May 10:  Bay Minette to Jackson,AL  100.2 miles

The day started early in order to avoid the heat knowing that with the goal of such a mileage on the bike the day would be long.  Breakfast in the parking lot at 6am with the threat of rain in the skies.  The sun was deeply buried beneath the thick thunder clouds so visibility was limited due to the darkness forcing a wait to start until at least 6:30am with bike blinkers flashing red to all approaching traffic from the rear.  The exit onto the highway looked more like a parade of red warning lights, than a group of eager bikers.  Fortunately for all involved, the sun broke through the clouds and chased any threat of storms to the north and away from our path by mid morning.  Flashers off, and on into the horizon we rode.

Bay Minette is a relatively small town so it didn't take much time to lose the four lane highways and enter into rural America.  The first 61 miles were all on either County Road 8 or 1 winding through the countryside up and down the rolling hills -- hills spaced just far enough apart that gliding down one got a rider about half way up the next.  If one sat on the top of one of the hills and looked down the road it seemed as if the pavement had been cut into the landscape in the same rippling effect a whip would if snapped at the ground.  The waves of asphalt go on forever blanketed on either side with forests of pine and oak.  The jasmine are in full bloom so there is a soft white shading throughout as one gazes left or right.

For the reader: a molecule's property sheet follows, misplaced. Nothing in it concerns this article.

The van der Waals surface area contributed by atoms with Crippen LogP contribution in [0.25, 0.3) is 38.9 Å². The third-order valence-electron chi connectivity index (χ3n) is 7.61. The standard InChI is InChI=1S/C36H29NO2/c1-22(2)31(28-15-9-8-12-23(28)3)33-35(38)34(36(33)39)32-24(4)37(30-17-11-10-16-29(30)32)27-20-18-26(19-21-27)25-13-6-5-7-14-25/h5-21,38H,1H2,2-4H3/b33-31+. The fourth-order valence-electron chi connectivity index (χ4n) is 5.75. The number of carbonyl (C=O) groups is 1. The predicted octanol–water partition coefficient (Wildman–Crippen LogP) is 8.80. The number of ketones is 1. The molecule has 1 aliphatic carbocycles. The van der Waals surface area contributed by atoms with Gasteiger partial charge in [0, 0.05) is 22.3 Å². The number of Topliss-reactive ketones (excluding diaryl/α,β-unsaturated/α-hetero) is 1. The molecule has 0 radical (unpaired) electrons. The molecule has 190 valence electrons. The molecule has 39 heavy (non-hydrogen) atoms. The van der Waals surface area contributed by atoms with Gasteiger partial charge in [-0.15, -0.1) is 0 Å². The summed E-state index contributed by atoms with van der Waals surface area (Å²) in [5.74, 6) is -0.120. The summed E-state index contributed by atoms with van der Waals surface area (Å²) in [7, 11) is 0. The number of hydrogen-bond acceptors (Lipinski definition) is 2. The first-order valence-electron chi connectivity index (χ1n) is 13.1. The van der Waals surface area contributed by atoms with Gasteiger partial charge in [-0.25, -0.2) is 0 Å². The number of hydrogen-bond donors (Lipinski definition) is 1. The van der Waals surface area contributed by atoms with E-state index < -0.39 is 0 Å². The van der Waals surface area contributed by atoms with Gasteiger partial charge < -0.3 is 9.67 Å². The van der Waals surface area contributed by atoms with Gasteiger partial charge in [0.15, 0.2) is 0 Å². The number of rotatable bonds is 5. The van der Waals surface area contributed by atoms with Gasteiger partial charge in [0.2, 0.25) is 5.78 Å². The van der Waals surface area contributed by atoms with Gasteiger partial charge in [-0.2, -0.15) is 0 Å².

This area of Alabama is very sparingly populated.  Homes are few and far between and vary in degree of quality.  Some are old and reflect the early architecture of days gone by with their small white "slave" homes in the yards.  Today these houses serve as sheds, or guest homes, or just a small playhouse for the family.  When originally built they housed multiple families in their one room.

The forests are being logged so one comes across  wide open land out in the middle of nowhere.  Today this is done with heavy machinery, but in the early days this was a labor done by hand by the slaves. 

Riding through such desolate areas makes the mind wander and wonder what it must have been like to be a slave trying so desperately to escape their peril.  We were traveling in the heat on expensive bicycles, on paved roads, in broad daylight with the comfort of knowing that if help was needed it is but  a cell phone away.  We have a Sag wagon following us with water and food.  They were forced to travel by night in the thickness of the forest, many times barefooted with no possible knowledge of where they would put their head down to sleep or what to eat.  We get our share of being chased by an occasional dog, but not with the fear of being savagely attacked.  As much as we say we are riding the Underground Railroad, we are not.  We are riding through the areas that the Underground Railroad served, but without any of the hardships.  The men, women and children before us were the true extraordinary ones that proved that when there is a will there is a way!

Today's pictures are a little limited due to the need to keep pedaling and the lack of change of scenery. 

Alabama River

Down The Bridge!

The Whip of a Road

Almost There!

Debbie and Rebecca at Red Springs


"Master Sous Chef & Galley Slave"